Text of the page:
Click here to see my recent articles on digital inclusion, including my paper on that topic that I presented to the Communications Policy and Research Forum in Sydney in November 2011.

The Forward’s ‘Top 50’ Jews in American Life

November 29, 2015

Here’s further proof that Australia and the USA – despite being linked by the English language and a long and deep friendship – are worlds apart in social, political and artistic cultures. “The Forward” – possibly the oldest and still the best Jewish newspaper in the USA (originally published in Yiddish as “The Jewish Daily Forward”, and read religiously by my grandfather Sol) back in the 1930s – has just published its list of the 50 Jews in the USA making the most impact in 2015.

The article is entitled “Loud, Proud, And at The Heart of America”. Author Jane Eisner points out that, “This is a year when American Jews are deeply, loudly and passionately embedded in some of the most pressing political and social issues in the nation.” Jews seem to be everywhere on the cultural cutting edge, “from the debate over a nuclear deal with Iran, to the emergence of transgender identity in synagogues and on screen, to the groundbreaking acceptance of marriage equality.”

Politics: Presidential wanna-be (Vermont Senator) Bernie Sanders, as well as New York Senator Chuck Schumer (uncle of Amy, more on her later) and Congressman Jerry Nadler (New York City – whose district we lived in during our 2011 residence).

Culture: TV show “Transparent” director Jill Soloway and actor Jeffrey Tambor. And number one on the list: actress and comedienne Amy Schumer (“Trainwreck”, and one of “Time” magazine’s “top 100”).

And so the list goes. Fascinating, yes.

But from the perspective of Jews who live outside of the USA, how many of them are “household names” here in Australia (or anywhere else outside of North America), even in the Jewish community? Remarkably, astonishingly, few. Check out the list yourself. Of the 50 (see the complete list below), I only count 12 that I can name with assurance – AND I think I am tied in to US culture and politics.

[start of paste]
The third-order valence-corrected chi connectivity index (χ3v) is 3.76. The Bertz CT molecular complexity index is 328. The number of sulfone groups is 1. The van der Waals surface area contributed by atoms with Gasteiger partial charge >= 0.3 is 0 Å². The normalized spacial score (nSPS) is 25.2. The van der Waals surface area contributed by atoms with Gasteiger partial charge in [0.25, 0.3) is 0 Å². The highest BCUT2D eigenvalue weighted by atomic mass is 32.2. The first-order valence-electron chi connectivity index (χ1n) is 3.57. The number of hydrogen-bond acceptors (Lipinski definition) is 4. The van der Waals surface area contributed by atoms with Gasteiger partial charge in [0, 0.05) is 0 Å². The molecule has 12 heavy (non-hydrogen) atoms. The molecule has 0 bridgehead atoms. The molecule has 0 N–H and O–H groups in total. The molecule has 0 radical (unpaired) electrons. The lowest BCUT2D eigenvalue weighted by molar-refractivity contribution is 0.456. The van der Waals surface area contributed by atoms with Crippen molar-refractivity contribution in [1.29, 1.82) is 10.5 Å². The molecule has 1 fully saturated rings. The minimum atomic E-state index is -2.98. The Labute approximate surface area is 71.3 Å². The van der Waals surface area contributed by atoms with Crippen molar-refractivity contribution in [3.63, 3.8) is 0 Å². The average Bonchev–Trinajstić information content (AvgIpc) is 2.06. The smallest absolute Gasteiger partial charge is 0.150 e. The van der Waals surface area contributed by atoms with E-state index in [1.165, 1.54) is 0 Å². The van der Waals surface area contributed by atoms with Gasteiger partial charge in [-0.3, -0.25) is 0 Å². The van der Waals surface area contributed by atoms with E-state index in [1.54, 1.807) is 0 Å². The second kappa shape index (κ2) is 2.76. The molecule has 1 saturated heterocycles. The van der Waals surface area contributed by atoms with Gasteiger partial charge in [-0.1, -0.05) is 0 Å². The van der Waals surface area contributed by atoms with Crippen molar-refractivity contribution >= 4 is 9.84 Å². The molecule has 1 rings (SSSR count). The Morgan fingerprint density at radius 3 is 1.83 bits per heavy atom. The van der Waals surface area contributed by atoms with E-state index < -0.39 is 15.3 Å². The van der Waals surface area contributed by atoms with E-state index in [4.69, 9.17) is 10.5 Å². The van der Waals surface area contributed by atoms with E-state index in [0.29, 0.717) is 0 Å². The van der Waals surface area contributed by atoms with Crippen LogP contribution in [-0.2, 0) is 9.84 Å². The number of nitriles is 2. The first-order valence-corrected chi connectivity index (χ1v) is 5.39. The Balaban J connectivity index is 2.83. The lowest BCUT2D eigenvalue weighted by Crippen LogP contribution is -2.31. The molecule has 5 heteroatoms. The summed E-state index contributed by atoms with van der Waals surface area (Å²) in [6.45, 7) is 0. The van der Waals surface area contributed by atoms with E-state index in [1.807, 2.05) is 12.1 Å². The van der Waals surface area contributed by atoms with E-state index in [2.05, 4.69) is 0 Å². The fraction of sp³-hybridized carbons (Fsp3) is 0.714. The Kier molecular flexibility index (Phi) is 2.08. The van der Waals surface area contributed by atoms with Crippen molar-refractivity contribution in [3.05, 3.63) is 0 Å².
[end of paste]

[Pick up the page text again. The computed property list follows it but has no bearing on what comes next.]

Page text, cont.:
The ones I recognise are Amy Schumer, Bernie Sanders, Michael Dell (computers), Sheldon Adelson (casino magnate, Jewish philanthropist and conservative activist), Ben Lerner (post-modern novelist), Jill Soloway, Jeffrey Tambour, Jon Stewart (TV host), Sarah Koenig (NPR’s “Serial” podcast), Jerrold Nadler, Charles Schumer and Dianne Feinstein (California Senator).

Top 5
• Amy Schumer
• Marina Rustow
• Bernie Sanders
• Mendy Reiner
• Evan Wolfson

• Shoshana Roberts
• Nicholas Lowinger
• Emma Sulkowitcz
• Alan Gross
• Ruth Messinger
• Ruby Sklar (and Rachel)

• Michael Dell
• Paul Singer
• Justin Hartfield

• Eli Broad
• Haim Saban
• Tom Sosnik
• Sheldon Adelson
• Alisa Doctoroff

• Jill Soloway
• Hari Nef
• Billy Eichner
• Shulem Deen
• Nicole Eisenman
• Ben Lerner
• Jeffrey Tambor
• Zalmen Mlotek
• Carolyn Hessel
• Jon Stewart
• Ike Barinholtz
• Sarah Koenig

• Alon Shaya
• Yehuda Sichel
• Leah Koenig

• Lori Adelman
• Sarah Maslin Nir

• Jerrold Nadler
• Charles Schumer
• Ann Lewis
• Dianne Feinstein
• Wendy Sherman
• Leon Rodriguez

• Bethany Mandel
• Deborah Waxman
• Capers Funnye
• Naftuli Moster

• Evelyn Witkin
• Gary Cohen
• Tom Frieden

• Dustin Fleischer

(Amy Schumer’s image from the article appears below.)

Amy Schumer image The Forward

Nostra Aetate 50th Anniversary Celebrations in Sydney

November 5, 2015

For the Jewish community, there are few post World War II events more significant than the 1965 Nostra Aetate, the Vatican’s declaration on the relation of the Catholic Church to non-Christian religions.  (The phrase is Latin, and in English simply means “In our time”.)

As the Australian Catholic Church’s official website notes, the:

Document transformed the Church’s attitude towards believers from other religions.  For the first time in history, the Church spoke positively about other religions. The Declaration is widely considered a “watershed” in the relations between Catholics and believers from other religions. Pope John Paul II and Pope Benedict XVI have called it the Magna Carta of the Church’s new attitude and approach to other religions. It continues to inspire and to guide Catholics in forging relationships of mutual respect and collaboration.

Last Wednesday, 28 October 2015, I attended the Sydney evening celebration of this event at Sydney’s Great Synagogue, with the keynote speakers Rabbi Dr Ben Elton (Chief Minister of the Synagogue) and The Most Reverend Archbishop Anthony Fisher OP, moderated by Professor Greg Craven, Vice Chancellor of the Australian Catholic University.